Usability and the new Steam

Today Valve launched a new version of the Steam Client. It has been in open beta testing for a couple of months, and has brought massive improvements to the client. Of course, as with any change, people tend to be resistant to it. However with a new user interface, there are usability issues that many people are now experiencing.

The new Steam Client, in the Store

The new Steam Client

Firstly, Steam is essentially a tabbed interface. In the previous version, there was a visual indicator of these tabs – the buttons to switch tabs look like tabs. In the new version, there are simply 5 massive strings of text across the top of the client, with the text representing the active tab glowing. Clicking on these, switches ‘tabs’. The fact that those strings of text control what is shown in the client is not obvious immediately, rather it’s an association which the user makes after clicking on them. John McCaskey, a software developer for Valve, replied on the forums by saying:

We are certainly aware that the use of typography without tab outlines or such is non-standard and perhaps not as obvious as full on tabs in the main nav area. We went through several iterations on this and settled on the hover glow effect as being pretty effective at communicating that the items were navigation elements and overall feedback is that the vast majority of people are discovering and using them without issue. The barrier for use is also really only one time as a switching cost to the new UI; that is once you learn they are navigation elements once there is no longer any confusion, so we think this isn’t too big of an issue and that overall users will appreciate the more elegant look and feel in the long run.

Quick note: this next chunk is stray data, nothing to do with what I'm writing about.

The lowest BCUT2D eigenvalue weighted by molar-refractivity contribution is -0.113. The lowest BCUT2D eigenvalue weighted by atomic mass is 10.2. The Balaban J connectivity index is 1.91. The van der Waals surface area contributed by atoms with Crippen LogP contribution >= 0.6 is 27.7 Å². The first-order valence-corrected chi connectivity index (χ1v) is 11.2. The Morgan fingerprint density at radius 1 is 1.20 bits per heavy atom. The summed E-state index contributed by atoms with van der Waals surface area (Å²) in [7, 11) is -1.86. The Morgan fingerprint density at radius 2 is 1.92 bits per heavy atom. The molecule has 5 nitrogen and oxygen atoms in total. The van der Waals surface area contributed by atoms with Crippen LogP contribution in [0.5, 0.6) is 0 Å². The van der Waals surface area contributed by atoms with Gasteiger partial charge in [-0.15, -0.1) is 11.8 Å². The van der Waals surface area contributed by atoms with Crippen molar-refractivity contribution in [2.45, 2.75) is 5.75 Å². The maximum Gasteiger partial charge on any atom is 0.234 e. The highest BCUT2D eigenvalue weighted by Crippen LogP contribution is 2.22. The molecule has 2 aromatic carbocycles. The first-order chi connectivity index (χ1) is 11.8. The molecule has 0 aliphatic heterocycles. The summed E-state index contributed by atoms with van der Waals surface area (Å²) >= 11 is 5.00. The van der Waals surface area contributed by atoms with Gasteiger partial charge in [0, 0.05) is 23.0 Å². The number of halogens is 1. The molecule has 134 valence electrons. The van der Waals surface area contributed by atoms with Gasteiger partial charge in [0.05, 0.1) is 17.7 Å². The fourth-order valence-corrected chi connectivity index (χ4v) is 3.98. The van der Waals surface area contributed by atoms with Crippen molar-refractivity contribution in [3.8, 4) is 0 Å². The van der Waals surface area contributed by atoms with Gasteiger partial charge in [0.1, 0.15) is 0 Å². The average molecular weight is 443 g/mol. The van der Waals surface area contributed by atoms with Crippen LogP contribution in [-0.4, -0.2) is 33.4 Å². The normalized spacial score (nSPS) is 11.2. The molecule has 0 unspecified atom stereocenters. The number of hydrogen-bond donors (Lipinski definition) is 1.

Tabs in Google Chrome

Tabs in Google Chrome - tabs done right

The problem is, it’s a one-time barrier for use. But that’s exactly the problem, it’s a barrier. Users are typically lazy, and they don’t want to spend time relearning a program they’ve been using for months or years. And while it may have a “more elegant look and feel”, it is not immediately apparent that the user can interact with it. Traditionally, text has been used to display data, and icons, or text with icons, are used to display something which the user can interact with, such as a button or toolbar icon.

This is, in my opinion, one of the reasons why Cocoa Touch has been a huge success. In Cocoa Touch, it is immediately apparent what will do something when you touch it, and what will not. Cocoa Touch is so intuitive that there are videos of toddlers and even cats using iPhone OS. In the new Steam client, there is no such distinction between interactive and non-interactive controls.